Utilizing technology to optimise ADHD care
- Research Opportunity
- Masters by Research
- Department / Centre
- Royal Children’s Hospital/Murdoch Childrens Research Institute
|Professor Dave Coghillemail@example.com||0393456856||Personal web page|
|Dr Melissa Mulraneyfirstname.lastname@example.org||03 9936 6628|
Summary Real world clinical outcomes for ADHD fall far below those delivered in clinical trials. This project explores the use potential for improving outcomes through the use of wearable technologies and phones.
This project explores the use of real time activity monitoring to improve the detection and treatment of ADHD. Current outcomes for ADHD fall far short of those seen in clinical trials. Recent work from our clinic has demonstrated that the use of measurement based outcomes in day to day clinical practice can result in significant clinical improvements. However current approaches to measurement depend on individual interpretations of observed behavior and these are subject to several limitations and biases. We will use a combination of wearable technology (Fitbit) and a mobile phone app (Unforgetableme) to collect real time activity data across a range of different modalities (e.g. sleep, movement, phone use etc.).
The project is already approved by RCH Ethics
We will first use this data to compare three groups of adolescents 1) Typically developing young people; 2) Young people accepted as referrals to RCH Mental Health but without ADHD and 3) Young people accepted by RCH Mental Health Neurodevelopmental Disorders Team with ADHD and who are not currently treated with medication. Participants will wear a fitbit and use the phone app for 4 weeks. These data will be analyzed with support from the University of Melbourne Complex Human Data Hub focusing on those aspects of the data that most effectively separate the three groups. The data from the ADHD group will also be used to define the baseline for these young people.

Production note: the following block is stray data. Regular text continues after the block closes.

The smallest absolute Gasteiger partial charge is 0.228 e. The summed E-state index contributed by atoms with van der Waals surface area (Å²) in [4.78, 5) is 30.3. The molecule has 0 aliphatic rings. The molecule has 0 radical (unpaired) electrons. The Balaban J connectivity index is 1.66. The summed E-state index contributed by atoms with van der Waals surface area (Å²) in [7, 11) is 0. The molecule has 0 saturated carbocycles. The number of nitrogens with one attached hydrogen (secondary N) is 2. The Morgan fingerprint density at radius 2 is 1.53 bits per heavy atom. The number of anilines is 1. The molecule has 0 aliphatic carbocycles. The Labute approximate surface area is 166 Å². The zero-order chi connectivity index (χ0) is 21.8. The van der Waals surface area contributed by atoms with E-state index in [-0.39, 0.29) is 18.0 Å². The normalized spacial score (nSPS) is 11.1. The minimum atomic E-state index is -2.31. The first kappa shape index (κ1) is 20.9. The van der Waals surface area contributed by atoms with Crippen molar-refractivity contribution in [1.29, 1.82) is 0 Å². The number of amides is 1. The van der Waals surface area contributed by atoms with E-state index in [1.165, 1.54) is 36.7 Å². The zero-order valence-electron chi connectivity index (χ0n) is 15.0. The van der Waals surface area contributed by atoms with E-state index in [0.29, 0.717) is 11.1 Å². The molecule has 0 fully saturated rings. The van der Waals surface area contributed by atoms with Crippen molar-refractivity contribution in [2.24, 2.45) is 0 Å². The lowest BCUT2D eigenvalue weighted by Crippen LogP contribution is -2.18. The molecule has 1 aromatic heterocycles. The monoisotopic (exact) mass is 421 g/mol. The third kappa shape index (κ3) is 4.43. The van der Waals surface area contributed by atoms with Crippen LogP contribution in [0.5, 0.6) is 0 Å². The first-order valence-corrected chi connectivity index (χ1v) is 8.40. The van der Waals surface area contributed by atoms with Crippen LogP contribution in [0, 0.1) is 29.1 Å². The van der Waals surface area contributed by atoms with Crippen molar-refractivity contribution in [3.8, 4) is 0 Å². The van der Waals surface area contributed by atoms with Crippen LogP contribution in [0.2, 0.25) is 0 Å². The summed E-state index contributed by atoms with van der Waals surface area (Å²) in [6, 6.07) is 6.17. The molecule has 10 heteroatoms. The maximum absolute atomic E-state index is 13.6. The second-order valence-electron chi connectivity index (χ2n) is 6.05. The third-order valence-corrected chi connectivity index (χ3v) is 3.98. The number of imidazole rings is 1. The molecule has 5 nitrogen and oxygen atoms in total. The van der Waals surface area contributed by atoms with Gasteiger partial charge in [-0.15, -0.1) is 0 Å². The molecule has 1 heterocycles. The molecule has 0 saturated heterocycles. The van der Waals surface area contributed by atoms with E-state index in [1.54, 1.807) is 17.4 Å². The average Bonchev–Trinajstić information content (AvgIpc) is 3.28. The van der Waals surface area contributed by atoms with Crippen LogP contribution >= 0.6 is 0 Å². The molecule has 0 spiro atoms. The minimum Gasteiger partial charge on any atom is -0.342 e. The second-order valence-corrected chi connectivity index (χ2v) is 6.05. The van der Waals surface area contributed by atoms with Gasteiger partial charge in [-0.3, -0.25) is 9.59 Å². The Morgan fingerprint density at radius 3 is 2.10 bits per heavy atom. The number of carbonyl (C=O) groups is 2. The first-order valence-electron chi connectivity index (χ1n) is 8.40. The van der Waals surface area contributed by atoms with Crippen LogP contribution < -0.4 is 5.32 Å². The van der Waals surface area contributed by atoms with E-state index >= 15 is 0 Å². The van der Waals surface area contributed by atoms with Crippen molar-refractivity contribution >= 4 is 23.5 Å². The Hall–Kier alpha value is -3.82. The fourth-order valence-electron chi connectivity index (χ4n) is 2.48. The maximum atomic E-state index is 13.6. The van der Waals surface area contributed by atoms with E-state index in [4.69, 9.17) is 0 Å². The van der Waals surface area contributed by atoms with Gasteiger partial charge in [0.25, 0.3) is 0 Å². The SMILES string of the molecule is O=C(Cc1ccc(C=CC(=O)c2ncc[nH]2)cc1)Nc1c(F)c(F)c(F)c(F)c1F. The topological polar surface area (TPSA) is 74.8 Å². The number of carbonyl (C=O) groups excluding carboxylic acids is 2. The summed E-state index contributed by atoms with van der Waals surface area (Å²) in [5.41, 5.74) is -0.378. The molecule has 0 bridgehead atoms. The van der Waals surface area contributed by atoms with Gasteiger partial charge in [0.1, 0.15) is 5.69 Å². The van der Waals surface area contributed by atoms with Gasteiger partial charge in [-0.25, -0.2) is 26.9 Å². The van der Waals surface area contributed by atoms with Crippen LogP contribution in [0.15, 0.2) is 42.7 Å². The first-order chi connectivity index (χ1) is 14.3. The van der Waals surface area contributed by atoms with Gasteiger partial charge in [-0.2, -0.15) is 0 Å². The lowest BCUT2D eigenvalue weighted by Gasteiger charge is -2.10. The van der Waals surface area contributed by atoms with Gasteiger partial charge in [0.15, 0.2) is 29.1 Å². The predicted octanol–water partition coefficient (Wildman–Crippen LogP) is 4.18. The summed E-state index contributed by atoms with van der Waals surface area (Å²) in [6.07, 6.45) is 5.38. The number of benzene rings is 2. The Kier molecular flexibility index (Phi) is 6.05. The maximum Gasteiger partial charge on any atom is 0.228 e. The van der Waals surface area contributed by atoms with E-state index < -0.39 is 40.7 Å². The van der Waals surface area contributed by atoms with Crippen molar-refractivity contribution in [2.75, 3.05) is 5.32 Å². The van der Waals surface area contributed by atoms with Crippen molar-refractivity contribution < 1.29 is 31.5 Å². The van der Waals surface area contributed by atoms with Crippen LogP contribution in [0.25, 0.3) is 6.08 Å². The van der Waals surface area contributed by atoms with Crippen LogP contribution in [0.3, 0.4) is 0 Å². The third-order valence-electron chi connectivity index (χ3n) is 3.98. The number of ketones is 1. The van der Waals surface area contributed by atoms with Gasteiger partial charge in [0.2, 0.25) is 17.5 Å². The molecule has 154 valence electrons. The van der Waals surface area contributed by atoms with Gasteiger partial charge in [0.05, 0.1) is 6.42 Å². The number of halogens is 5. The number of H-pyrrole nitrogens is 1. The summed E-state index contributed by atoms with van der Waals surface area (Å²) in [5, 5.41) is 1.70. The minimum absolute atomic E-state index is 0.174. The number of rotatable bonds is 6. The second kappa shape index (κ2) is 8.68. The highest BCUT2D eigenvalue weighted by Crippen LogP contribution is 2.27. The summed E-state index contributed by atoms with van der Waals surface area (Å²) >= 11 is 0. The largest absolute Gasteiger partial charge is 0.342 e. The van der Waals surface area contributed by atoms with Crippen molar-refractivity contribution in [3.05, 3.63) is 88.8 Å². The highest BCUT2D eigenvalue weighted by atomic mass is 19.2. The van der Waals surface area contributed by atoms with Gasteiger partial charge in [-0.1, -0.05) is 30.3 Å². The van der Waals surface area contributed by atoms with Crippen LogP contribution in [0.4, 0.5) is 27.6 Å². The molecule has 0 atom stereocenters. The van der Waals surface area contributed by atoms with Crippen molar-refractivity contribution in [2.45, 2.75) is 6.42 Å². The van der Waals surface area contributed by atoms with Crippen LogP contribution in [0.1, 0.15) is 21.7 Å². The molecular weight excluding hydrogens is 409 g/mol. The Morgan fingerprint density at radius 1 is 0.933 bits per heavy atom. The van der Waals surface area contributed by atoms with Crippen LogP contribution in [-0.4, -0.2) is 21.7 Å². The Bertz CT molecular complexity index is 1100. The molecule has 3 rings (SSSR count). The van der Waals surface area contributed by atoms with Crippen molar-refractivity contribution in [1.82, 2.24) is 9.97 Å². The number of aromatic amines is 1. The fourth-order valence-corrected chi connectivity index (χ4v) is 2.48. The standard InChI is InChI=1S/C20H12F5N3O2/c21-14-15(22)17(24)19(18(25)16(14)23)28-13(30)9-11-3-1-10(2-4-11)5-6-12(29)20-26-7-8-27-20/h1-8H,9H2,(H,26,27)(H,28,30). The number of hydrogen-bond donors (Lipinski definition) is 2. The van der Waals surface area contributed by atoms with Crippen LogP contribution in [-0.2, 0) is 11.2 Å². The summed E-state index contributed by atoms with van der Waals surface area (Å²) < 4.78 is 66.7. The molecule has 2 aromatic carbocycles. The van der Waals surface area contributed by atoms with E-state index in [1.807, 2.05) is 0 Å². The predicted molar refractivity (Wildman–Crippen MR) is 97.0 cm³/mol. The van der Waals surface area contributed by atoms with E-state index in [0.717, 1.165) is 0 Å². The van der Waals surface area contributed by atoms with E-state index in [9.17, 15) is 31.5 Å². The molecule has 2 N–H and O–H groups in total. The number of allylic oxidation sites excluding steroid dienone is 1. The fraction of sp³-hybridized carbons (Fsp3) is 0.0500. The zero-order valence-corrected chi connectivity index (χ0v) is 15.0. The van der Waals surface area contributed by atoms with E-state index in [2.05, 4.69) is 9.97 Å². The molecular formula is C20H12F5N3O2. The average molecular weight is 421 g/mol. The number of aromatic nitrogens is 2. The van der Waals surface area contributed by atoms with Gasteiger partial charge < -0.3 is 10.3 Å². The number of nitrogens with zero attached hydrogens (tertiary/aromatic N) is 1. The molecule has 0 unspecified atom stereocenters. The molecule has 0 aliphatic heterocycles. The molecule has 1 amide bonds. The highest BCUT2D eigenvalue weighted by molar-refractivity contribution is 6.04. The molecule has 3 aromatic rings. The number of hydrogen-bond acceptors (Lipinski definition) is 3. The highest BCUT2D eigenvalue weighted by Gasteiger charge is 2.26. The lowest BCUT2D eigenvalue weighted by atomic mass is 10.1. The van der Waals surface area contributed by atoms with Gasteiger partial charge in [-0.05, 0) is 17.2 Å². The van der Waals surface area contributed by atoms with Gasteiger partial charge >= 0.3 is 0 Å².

The ADHD group will continue to wear the fitbit and carry the app for another 8 weeks during which time they will be titrated onto medication for their ADHD. These data, along with more traditional measures of response will be analyzed to identify 1) do they accurately measure response to medication? 2) are they able to reliably track the pharmacodynamic response to medication across the day?
Summary of questions and objectives
1) Can ESM be used to identify predictable patterns of activity across the day that distinguish between children with ADHD and a clinical comparison group of children with other mental health difficulties, who do not have ADHD?
2) Are changes in activity patterns observable in children with ADHD receiving routine clinical care?Objectives
The primary objective of this pilot study is to develop a monitoring system based on passive ESM that can provide objective measures of clinical status. This will be done in 3 stages.
1) Determine whether using ESM we can distinguish between children with ADHD and a clinical comparison group of children with other mental health disorders, who do not have ADHD.
2) Determine whether using ESM we can distinguish activity patterns between children with and without mental health problems.
3) Determine whether ESM can be used to accurately monitor changes in ADHD over time.
Faculty Research Themes
School Research Themes
Masters by Research
Students who are interested in joining this project will need to consider their elegibility as well as other requirements before contacting the supervisor of this research
For further information about this research, please contact a supervisor.
Department / Centre
Research NodeRoyal Children’s Hospital/Murdoch Childrens Research Institute
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